Obviously, the Men’s prior collections weren’t missing for assortment, however every one of them seemed like a similar band attempting new things, with a characteristic rhythmic movement to their complex transformations. (For example, on 2012’s Open Your Heart, the battered nation shake of “Sweet” felt like a very much earned reversal after the fluff shot enthusiastic phlebotomy of “Kindly Don’t Go Away” and the title track.) But on Drift, the Men simply stable like a bundle of various, disconnected groups. What’s more, where they’ve generally flourished with the strain between their in-the-red overdrive and their unpleasant ‘n’ tumble tunefulness, on Drift, their forceful and available characteristics are strongly isolated.

So from one perspective, you have undercooked peculiarities like the goth-night stomper “Perhaps I’m Crazy,” a percolating cauldron of throbbing synths and no-wave sax screeches that is by all accounts working toward a brutal discharge that never comes, or the relentless motorik cruiser “Mystery Light,” which sounds precisely like Damo Suzuki extemporizing over “L.A. Lady.” And then you have the moderately aged Meat Puppets walk of “Ascended on Top of the World” and the Harvest Moon-sparkled “So High,” both delicate mid-rhythm people shake tunes that, even in light of the Men’s past rootsy temporary routes, are disarmingly refined and loose. They’re pretty melodies, yet a bit excessively windy, making it impossible to do the truly difficult work on a collection where the band’s exploratory driving forces outweigh their songcraft.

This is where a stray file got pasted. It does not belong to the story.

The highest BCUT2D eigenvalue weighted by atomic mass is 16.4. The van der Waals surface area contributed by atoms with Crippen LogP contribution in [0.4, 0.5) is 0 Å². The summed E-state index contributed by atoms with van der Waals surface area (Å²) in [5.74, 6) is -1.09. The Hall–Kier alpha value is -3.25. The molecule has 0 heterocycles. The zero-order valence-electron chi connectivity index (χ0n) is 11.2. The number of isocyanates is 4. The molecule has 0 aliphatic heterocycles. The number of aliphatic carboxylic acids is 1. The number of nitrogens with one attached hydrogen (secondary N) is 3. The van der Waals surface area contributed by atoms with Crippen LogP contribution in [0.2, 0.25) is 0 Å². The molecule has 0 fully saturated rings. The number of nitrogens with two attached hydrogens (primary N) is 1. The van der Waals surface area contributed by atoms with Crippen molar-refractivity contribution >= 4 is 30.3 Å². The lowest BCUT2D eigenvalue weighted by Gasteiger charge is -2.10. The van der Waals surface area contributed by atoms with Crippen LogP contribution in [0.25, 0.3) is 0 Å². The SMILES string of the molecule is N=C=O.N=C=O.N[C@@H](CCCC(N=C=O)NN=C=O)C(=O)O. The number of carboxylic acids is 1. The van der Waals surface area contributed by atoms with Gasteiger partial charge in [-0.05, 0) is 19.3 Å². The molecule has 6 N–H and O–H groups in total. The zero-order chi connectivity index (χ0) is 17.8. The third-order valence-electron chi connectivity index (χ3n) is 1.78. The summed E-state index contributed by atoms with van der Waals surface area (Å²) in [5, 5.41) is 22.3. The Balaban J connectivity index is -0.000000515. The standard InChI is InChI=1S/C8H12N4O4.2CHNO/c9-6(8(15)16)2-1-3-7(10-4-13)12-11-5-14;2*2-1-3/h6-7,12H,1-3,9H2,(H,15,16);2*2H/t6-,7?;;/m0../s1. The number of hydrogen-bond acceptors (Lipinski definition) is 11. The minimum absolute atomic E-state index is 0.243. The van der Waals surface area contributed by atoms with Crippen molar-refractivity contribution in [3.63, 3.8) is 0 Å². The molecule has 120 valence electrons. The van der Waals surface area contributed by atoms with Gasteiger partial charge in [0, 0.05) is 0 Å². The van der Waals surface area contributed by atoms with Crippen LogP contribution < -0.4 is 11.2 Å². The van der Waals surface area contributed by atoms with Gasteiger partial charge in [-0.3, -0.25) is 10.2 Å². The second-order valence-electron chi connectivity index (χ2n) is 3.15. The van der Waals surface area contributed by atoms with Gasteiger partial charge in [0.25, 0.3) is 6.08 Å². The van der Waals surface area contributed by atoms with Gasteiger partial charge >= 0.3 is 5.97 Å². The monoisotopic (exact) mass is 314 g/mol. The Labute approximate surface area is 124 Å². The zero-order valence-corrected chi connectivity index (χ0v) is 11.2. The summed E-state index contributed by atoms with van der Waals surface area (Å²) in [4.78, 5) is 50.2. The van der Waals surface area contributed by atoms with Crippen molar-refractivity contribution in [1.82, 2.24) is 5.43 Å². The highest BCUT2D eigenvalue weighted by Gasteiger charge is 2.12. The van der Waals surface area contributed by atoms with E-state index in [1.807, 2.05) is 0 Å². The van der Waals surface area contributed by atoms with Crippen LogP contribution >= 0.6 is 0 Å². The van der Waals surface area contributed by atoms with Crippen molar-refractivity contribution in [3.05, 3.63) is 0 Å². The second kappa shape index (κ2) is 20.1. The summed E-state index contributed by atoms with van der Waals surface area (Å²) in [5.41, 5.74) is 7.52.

In that sense, Drift feels a great deal nearer in soul to Perro and bandmate Nick Chiericozzi’s Dream Police venture, where they workshopped a variety of thoughts outside the Men’s commotion/pop sweet spot (however Drift throws the circle pit a bone with the repetition punk rager “Executed Someone”). In its calmer minutes, Drift uncovers some unfamiliar domain for this band to attach: The Six Organs of Admittance-commendable interstitial “Rest” may time in at under three minutes, and the verses may just add up to rehashed mantras of its title, yet its mounting bedlam of acoustic motions and trembling strings is transfixing. The mesmerizing shutting song “Come to Me” additionally fortifies the thought that this band presumably has a quality neo-society record in them.

In their underlying run, the Men controlled through each style in the great shake and punk playbooks and aced them in five years level. After Devil Music demonstrated they can simply backpedal to wounding fundamentals when the temperament strikes, Drift is the sound of them attempting to make sense of what to do straightaway—and contrasted with the deranged concentration and power of past records, the band can sound strangely rudderless here. However, they can at present daze you with a radical reexamination. For this situation, it’s “The point at which I Held You in My Arms,” a Wurlitzer-smoothed, dull night-of-the-spirit song that’d be comfortable in the most dismal profundities of Nick Cave’s The Boatman’s Call. The tune uncovers an eagerness to extend not only their melodic vocabulary, but rather their passionate one also. This band has opened its heart previously, yet at no other time have the Men introduced such a clear, hopeless picture of a broken one.